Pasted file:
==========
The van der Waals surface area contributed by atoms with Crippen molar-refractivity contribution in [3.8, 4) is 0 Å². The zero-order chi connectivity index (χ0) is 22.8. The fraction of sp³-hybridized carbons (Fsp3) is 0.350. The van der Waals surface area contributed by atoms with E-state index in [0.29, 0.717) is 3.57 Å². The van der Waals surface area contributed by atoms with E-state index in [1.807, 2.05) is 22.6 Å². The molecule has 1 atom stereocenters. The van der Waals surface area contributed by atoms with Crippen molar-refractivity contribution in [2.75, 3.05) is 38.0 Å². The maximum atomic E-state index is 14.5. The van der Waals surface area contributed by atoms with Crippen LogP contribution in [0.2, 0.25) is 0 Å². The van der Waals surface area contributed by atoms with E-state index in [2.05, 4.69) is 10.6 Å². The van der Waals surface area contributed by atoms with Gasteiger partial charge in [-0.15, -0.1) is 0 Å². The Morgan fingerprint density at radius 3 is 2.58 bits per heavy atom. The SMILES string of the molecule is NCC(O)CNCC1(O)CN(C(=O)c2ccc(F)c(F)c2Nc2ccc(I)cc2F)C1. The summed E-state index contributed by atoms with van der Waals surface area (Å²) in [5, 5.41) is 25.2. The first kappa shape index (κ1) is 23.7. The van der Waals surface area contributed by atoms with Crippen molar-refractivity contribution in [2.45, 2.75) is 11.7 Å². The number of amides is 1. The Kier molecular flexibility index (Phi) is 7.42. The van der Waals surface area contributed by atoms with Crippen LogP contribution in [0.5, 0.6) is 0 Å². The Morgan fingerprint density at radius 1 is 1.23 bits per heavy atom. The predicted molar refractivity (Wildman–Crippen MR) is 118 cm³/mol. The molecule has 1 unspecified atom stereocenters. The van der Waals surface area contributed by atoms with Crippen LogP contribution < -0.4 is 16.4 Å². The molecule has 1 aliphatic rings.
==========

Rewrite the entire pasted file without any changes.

The van der Waals surface area contributed by atoms with Crippen molar-refractivity contribution in [3.8, 4) is 0 Å². The zero-order chi connectivity index (χ0) is 22.8. The fraction of sp³-hybridized carbons (Fsp3) is 0.350. The van der Waals surface area contributed by atoms with E-state index in [0.29, 0.717) is 3.57 Å². The van der Waals surface area contributed by atoms with E-state index in [1.807, 2.05) is 22.6 Å². The molecule has 1 atom stereocenters. The van der Waals surface area contributed by atoms with Crippen molar-refractivity contribution in [2.75, 3.05) is 38.0 Å². The maximum atomic E-state index is 14.5. The van der Waals surface area contributed by atoms with Crippen LogP contribution in [0.2, 0.25) is 0 Å². The van der Waals surface area contributed by atoms with E-state index in [2.05, 4.69) is 10.6 Å². The van der Waals surface area contributed by atoms with Gasteiger partial charge in [-0.15, -0.1) is 0 Å². The Morgan fingerprint density at radius 3 is 2.58 bits per heavy atom. The SMILES string of the molecule is NCC(O)CNCC1(O)CN(C(=O)c2ccc(F)c(F)c2Nc2ccc(I)cc2F)C1. The summed E-state index contributed by atoms with van der Waals surface area (Å²) in [5, 5.41) is 25.2. The first kappa shape index (κ1) is 23.7. The van der Waals surface area contributed by atoms with Crippen molar-refractivity contribution in [2.45, 2.75) is 11.7 Å². The number of amides is 1. The Kier molecular flexibility index (Phi) is 7.42. The van der Waals surface area contributed by atoms with Crippen LogP contribution in [0.5, 0.6) is 0 Å². The Morgan fingerprint density at radius 1 is 1.23 bits per heavy atom. The predicted molar refractivity (Wildman–Crippen MR) is 118 cm³/mol. The molecule has 1 unspecified atom stereocenters. The van der Waals surface area contributed by atoms with Crippen LogP contribution < -0.4 is 16.4 Å². The molecule has 1 aliphatic rings.